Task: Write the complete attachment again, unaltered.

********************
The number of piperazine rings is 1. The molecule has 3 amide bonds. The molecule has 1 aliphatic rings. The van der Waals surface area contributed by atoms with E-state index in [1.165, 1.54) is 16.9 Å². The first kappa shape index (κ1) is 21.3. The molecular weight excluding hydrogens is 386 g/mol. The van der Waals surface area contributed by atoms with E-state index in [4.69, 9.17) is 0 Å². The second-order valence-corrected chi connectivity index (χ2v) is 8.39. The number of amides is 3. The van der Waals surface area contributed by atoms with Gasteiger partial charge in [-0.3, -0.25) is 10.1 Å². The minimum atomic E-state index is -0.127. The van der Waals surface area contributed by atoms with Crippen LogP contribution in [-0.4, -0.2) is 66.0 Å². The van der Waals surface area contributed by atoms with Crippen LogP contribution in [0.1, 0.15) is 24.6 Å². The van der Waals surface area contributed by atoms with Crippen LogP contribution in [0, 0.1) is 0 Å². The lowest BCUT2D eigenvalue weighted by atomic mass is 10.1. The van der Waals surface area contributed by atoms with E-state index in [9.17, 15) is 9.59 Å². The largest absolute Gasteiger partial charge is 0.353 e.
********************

The number of piperazine rings is 1. The molecule has 3 amide bonds. The molecule has 1 aliphatic rings. The van der Waals surface area contributed by atoms with E-state index in [1.165, 1.54) is 16.9 Å². The first kappa shape index (κ1) is 21.3. The molecular weight excluding hydrogens is 386 g/mol. The van der Waals surface area contributed by atoms with E-state index in [4.69, 9.17) is 0 Å². The second-order valence-corrected chi connectivity index (χ2v) is 8.39. The number of amides is 3. The van der Waals surface area contributed by atoms with Gasteiger partial charge in [-0.3, -0.25) is 10.1 Å². The minimum atomic E-state index is -0.127. The van der Waals surface area contributed by atoms with Crippen LogP contribution in [-0.4, -0.2) is 66.0 Å². The van der Waals surface area contributed by atoms with Crippen LogP contribution in [0.1, 0.15) is 24.6 Å². The van der Waals surface area contributed by atoms with Crippen LogP contribution in [0, 0.1) is 0 Å². The lowest BCUT2D eigenvalue weighted by atomic mass is 10.1. The van der Waals surface area contributed by atoms with E-state index in [9.17, 15) is 9.59 Å². The largest absolute Gasteiger partial charge is 0.353 e.